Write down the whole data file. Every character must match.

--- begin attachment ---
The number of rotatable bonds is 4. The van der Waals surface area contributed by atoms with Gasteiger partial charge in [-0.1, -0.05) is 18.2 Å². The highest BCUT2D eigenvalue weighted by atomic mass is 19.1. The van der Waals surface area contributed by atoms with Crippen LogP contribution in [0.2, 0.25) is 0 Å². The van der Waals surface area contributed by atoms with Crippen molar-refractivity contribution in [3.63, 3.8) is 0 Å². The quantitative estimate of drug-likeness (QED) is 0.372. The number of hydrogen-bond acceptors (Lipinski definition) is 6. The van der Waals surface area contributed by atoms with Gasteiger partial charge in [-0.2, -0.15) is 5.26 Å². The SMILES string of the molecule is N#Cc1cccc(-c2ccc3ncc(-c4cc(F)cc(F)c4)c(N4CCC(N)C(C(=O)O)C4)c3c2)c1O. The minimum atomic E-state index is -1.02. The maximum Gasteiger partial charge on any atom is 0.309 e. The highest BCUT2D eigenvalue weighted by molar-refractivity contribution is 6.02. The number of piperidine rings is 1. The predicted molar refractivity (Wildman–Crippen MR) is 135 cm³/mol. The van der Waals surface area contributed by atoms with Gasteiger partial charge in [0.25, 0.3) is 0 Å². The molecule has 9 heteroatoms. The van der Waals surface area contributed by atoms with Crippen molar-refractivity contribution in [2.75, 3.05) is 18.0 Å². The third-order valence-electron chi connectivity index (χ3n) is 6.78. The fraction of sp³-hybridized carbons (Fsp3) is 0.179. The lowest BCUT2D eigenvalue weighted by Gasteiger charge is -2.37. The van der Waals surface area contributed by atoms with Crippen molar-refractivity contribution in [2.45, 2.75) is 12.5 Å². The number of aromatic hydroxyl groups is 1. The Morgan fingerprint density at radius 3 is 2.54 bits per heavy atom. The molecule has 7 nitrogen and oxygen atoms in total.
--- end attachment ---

The number of rotatable bonds is 4. The van der Waals surface area contributed by atoms with Gasteiger partial charge in [-0.1, -0.05) is 18.2 Å². The highest BCUT2D eigenvalue weighted by atomic mass is 19.1. The van der Waals surface area contributed by atoms with Crippen LogP contribution in [0.2, 0.25) is 0 Å². The van der Waals surface area contributed by atoms with Crippen molar-refractivity contribution in [3.63, 3.8) is 0 Å². The quantitative estimate of drug-likeness (QED) is 0.372. The number of hydrogen-bond acceptors (Lipinski definition) is 6. The van der Waals surface area contributed by atoms with Gasteiger partial charge in [-0.2, -0.15) is 5.26 Å². The SMILES string of the molecule is N#Cc1cccc(-c2ccc3ncc(-c4cc(F)cc(F)c4)c(N4CCC(N)C(C(=O)O)C4)c3c2)c1O. The minimum atomic E-state index is -1.02. The maximum Gasteiger partial charge on any atom is 0.309 e. The highest BCUT2D eigenvalue weighted by molar-refractivity contribution is 6.02. The number of piperidine rings is 1. The predicted molar refractivity (Wildman–Crippen MR) is 135 cm³/mol. The van der Waals surface area contributed by atoms with Gasteiger partial charge in [0.25, 0.3) is 0 Å². The molecule has 9 heteroatoms. The van der Waals surface area contributed by atoms with Crippen molar-refractivity contribution in [2.75, 3.05) is 18.0 Å². The third-order valence-electron chi connectivity index (χ3n) is 6.78. The fraction of sp³-hybridized carbons (Fsp3) is 0.179. The lowest BCUT2D eigenvalue weighted by Gasteiger charge is -2.37. The van der Waals surface area contributed by atoms with Crippen molar-refractivity contribution in [2.45, 2.75) is 12.5 Å². The number of aromatic hydroxyl groups is 1. The Morgan fingerprint density at radius 3 is 2.54 bits per heavy atom. The molecule has 7 nitrogen and oxygen atoms in total.